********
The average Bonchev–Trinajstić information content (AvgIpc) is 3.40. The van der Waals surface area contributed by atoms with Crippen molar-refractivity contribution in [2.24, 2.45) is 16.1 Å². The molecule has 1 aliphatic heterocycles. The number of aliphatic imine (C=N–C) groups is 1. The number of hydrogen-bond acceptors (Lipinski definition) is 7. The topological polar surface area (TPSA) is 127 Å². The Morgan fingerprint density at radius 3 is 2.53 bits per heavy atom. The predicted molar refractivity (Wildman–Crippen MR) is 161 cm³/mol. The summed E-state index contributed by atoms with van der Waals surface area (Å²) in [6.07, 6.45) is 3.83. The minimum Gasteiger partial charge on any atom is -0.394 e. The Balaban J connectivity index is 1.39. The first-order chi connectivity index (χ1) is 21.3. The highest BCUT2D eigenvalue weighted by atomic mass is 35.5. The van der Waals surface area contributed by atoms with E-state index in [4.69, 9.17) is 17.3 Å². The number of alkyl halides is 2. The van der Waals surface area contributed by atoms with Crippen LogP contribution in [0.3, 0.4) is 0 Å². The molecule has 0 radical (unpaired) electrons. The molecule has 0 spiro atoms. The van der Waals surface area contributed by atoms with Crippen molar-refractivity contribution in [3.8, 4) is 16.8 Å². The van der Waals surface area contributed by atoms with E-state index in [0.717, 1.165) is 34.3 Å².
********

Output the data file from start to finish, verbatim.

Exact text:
The average Bonchev–Trinajstić information content (AvgIpc) is 3.40. The van der Waals surface area contributed by atoms with Crippen molar-refractivity contribution in [2.24, 2.45) is 16.1 Å². The molecule has 1 aliphatic heterocycles. The number of aliphatic imine (C=N–C) groups is 1. The number of hydrogen-bond acceptors (Lipinski definition) is 7. The topological polar surface area (TPSA) is 127 Å². The Morgan fingerprint density at radius 3 is 2.53 bits per heavy atom. The predicted molar refractivity (Wildman–Crippen MR) is 161 cm³/mol. The summed E-state index contributed by atoms with van der Waals surface area (Å²) in [6.07, 6.45) is 3.83. The minimum Gasteiger partial charge on any atom is -0.394 e. The Balaban J connectivity index is 1.39. The first-order chi connectivity index (χ1) is 21.3. The highest BCUT2D eigenvalue weighted by atomic mass is 35.5. The van der Waals surface area contributed by atoms with E-state index in [4.69, 9.17) is 17.3 Å². The number of alkyl halides is 2. The van der Waals surface area contributed by atoms with Crippen LogP contribution in [0.3, 0.4) is 0 Å². The molecule has 0 radical (unpaired) electrons. The molecule has 0 spiro atoms. The van der Waals surface area contributed by atoms with Crippen molar-refractivity contribution in [3.8, 4) is 16.8 Å². The van der Waals surface area contributed by atoms with E-state index in [0.717, 1.165) is 34.3 Å².